About the thorn

About the thorn

I love linguistics, history, culture, and science – these things make up so much of who we are and why we do what we do, that I find it fascinating that some people don’t care about these things. This page is mostly about linguistics, history, and culture (and not science), in that there is a historical reason for the thorn character peppered throughout this site and, especially in my name.

You will have noticed that, on this website, my name is spelled “Aþling” instead of “Ayling” – its more common spelling.

Old English

Long ago, “the” was often written “ye” as in the infamous, but wrongly pronounced, Ye Olde Shoppe. “Ye” was pronounced the same as “the” and was not pronounced with the modern sound for the letter ‘y’. This is because of the influence of the Norse and Danes.

Old English used the letter thorn (þ) in place of “th”, which let’s be honest, is pretty cool. As the language evolved, people used the letter ‘Y’ in place of the þorn, as it was closest one þat þey had in the twenty-six character alphabet wiþ which we are now familiar.

There are two origin stories of the “Ayling” last name. One is that “Ayling” is really quite old and comes from Norse / ancient Danish. It would originally have been written “Aethling or “Aeþling” and at the same time as the “y” was replacing the thorn in:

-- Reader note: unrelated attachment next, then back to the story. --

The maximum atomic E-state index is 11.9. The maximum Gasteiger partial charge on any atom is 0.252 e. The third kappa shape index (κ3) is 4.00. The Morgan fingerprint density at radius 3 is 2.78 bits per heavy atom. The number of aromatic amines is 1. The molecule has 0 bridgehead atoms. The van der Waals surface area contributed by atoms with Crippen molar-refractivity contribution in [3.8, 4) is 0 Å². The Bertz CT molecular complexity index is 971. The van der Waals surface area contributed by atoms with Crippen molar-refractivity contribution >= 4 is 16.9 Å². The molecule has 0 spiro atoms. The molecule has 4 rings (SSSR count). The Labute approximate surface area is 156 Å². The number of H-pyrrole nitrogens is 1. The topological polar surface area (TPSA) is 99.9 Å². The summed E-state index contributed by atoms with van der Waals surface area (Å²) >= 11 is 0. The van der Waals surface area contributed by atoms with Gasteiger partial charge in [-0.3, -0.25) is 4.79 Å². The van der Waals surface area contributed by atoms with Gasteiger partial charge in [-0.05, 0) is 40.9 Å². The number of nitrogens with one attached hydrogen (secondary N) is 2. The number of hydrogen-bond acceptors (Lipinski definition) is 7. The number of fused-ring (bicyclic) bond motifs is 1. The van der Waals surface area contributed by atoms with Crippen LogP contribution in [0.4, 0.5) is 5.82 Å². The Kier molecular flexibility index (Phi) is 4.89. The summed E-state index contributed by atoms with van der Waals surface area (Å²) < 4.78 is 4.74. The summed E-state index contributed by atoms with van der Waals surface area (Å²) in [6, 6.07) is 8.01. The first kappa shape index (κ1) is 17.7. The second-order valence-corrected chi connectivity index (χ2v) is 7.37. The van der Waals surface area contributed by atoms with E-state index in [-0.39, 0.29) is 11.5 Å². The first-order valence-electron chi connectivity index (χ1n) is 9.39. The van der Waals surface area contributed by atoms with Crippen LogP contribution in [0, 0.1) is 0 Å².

• Þe (the)
  • Þat (that)
  • Þer (there)
  • Þes (these)

and other words, it was also replaced in my ancestor’s last name.

The other origin of Ayling is that it came from “Hayling Island” in Hampshire by people who called themselves, “Aylyng” and who migrated from what is now northern Germany around 900 AD. More information about these well-researched origins are available at aylinghistory.net.

History, ancestry, and missing letters

Since I discovered that my ancestors were mostly Norse, Angles, and Saxons, I þought it would be interesting to use þe thorn on my personal website. I am not brave enough – and I have insufficient knowledge of copyright law – to use it in the copyright statement at the foot of the pages, but everywhere else, I have replaced þe traditional, and phonetically incorrect, spelling wiþ the more appropriate one. I could just have reasonably done this, though: Athling.

Final point: If the Norse origin is correct, my name should be pronounced “Athling” regardless of the spelling (but I’ll answer to “Ayling”)!